We are grateful to Dr Lee Beard, author of Ben Nicholson: Writings and Ideas (Lund Humphries, 2019), for his kind assistance with the cataloguing of the present work. Dr Beard is currently preparing the forthcoming catalogue raisonné of the Artist’s work and would like to hear from owners of any work by the Artist so that these can be included in this comprehensive catalogue. Please write to Dr Lee Beard, c/o Sotheby’s Modern & Post-War British Art, London, W1A 2AA or email firstname.lastname@example.org
This pivotal work dates from 1949, a year that marked a crucial new phase in the development of Nicholson’s compositions, heralding the advent of his large-scale Cubist-inspired still lifes. More than the work of any previous period, his paintings of the late 1940s and 1950s were responsible for bringing the artist widespread international recognition and commercial success, securing him a reputation as one of the most significant pioneering figures of British Modernism.
At the outbreak of war in 1939, Nicholson moved to Carbis Bay, near St Ives with his family where he used a small bedroom as a studio. During this period due to scarcity of materials and the limits of space, his work was largely small-scale. In the summer of 1949, however, Nicholson had the opportunity to move to a spacious new studio – Porthmeor which had formerly been the studio of Borlase Smart. Nicholson had managed to acquire and finance this studio in part due his commission from the architectural firm Easton & Robertson to produce two large works for the interior of a new liner the MV Rangitane, using the fact that he was about to create two vast panels as leverage in asking for the use of the space.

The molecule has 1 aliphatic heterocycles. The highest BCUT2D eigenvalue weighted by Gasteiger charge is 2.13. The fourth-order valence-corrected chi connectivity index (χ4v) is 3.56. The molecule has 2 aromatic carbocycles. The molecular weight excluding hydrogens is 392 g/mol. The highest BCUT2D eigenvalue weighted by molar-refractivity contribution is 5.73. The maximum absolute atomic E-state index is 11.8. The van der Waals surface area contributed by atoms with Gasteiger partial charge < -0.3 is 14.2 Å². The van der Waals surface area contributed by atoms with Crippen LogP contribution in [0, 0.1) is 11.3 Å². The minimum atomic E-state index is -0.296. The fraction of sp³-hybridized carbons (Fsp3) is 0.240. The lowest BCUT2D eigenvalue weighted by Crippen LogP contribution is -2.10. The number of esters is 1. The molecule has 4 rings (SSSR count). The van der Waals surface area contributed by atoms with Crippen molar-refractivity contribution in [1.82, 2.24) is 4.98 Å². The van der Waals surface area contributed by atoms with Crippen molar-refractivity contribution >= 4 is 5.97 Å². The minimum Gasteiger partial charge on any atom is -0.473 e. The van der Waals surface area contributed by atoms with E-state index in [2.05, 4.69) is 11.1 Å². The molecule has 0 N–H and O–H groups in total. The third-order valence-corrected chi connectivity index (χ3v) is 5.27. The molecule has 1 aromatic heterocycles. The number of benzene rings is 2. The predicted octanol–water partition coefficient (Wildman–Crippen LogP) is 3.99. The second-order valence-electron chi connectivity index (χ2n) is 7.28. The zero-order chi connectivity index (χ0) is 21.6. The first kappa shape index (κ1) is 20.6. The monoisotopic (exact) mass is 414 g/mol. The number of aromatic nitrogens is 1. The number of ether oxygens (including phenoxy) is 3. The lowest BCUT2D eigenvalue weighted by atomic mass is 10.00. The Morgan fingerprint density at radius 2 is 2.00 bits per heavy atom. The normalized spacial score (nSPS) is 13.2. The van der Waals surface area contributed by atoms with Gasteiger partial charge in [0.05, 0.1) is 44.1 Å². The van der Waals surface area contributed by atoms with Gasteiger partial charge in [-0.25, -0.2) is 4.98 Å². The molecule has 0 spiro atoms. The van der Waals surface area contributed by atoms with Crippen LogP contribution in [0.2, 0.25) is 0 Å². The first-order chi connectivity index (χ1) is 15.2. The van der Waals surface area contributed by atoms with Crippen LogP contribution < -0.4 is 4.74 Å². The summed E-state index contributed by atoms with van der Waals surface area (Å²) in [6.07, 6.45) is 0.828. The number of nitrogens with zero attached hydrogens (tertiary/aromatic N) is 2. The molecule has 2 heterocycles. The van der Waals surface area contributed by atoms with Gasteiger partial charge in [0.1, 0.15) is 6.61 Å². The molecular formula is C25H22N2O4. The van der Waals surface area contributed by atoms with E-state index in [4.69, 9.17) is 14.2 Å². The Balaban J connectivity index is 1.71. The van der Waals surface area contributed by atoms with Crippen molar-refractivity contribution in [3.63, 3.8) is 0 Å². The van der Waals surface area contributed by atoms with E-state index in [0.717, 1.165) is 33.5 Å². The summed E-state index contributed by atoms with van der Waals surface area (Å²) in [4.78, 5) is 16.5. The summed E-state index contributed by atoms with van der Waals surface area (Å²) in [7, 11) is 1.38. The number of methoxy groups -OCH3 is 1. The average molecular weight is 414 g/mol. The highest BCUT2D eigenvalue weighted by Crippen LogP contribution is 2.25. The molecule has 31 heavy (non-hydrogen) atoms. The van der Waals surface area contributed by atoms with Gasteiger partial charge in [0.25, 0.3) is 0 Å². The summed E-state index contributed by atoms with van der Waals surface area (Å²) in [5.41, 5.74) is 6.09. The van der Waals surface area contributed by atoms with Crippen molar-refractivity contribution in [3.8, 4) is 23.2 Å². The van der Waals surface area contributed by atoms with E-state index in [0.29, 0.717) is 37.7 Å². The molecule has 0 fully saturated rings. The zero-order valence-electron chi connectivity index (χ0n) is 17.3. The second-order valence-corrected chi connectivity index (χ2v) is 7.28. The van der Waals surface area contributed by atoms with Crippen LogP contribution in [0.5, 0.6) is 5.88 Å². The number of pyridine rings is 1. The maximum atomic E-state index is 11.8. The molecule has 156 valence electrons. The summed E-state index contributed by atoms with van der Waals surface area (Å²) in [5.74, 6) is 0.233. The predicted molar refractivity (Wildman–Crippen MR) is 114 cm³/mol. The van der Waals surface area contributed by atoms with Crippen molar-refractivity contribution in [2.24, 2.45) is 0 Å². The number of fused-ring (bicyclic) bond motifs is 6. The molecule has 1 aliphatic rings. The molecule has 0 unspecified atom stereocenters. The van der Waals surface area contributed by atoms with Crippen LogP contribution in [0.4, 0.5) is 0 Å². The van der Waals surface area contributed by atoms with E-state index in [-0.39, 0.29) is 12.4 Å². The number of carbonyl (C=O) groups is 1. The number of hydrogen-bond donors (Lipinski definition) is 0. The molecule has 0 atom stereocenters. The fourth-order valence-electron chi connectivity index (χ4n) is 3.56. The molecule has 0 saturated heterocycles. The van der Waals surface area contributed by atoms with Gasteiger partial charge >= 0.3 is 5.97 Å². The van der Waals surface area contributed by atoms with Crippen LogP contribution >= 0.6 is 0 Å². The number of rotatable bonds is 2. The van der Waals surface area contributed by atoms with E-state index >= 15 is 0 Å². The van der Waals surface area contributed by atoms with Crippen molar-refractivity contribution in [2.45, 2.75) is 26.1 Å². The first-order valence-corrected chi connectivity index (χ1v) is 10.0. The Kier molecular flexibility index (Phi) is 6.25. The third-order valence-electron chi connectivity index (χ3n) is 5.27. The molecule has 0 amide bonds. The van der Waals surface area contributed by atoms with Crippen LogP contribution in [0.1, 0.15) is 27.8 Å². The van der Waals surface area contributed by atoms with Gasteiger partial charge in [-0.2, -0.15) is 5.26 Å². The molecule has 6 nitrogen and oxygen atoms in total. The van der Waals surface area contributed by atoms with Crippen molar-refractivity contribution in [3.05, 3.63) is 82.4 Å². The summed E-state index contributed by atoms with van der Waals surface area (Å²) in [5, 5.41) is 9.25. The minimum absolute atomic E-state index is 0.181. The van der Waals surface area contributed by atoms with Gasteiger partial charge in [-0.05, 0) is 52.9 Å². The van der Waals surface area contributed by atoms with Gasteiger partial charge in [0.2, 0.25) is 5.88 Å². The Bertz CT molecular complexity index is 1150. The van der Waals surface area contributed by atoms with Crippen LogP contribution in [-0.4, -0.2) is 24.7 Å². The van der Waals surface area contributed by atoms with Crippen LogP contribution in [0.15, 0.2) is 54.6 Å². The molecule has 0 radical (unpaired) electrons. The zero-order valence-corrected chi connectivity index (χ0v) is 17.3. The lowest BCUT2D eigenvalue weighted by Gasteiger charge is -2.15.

Porthmeor Studio suited his purposes perfectly: as well as allowing him to work on a scale hitherto largely out of reach to him, it also had top-light from skylights and no view of the beach onto which it backed. Thus, Nicholson was able to focus on a more interior world. The move resulted in an immediate explosion in the scale of works that Nicholson was to create. He was now able to introduce a new monumentalism to his canvases, lending them more weight and impact. This new sense of space is certainly evident in this work but also surely reflects Nicholson’s mounting confidence in handling compositions of this size in part due to the large panels he had created for the Rangitane commission, completed a couple of months earlier. It was during the years between the end of the Second World War and around 1953 that Nicholson created some of his most celebrated works, placing Dec 15 - 49 - still life (blue) within a particularly fruitful moment in his highly influential career. Examples from this period are found in many important museum collections, including Tate, London and The Arts Council Collection (see fig.1). He referred to this period and this development as 'bliss' (Nicholson, quoted in S.J. Checkland, Ben Nicholson: The Vicious Circles of his Life and Art, London, 2000, p.263).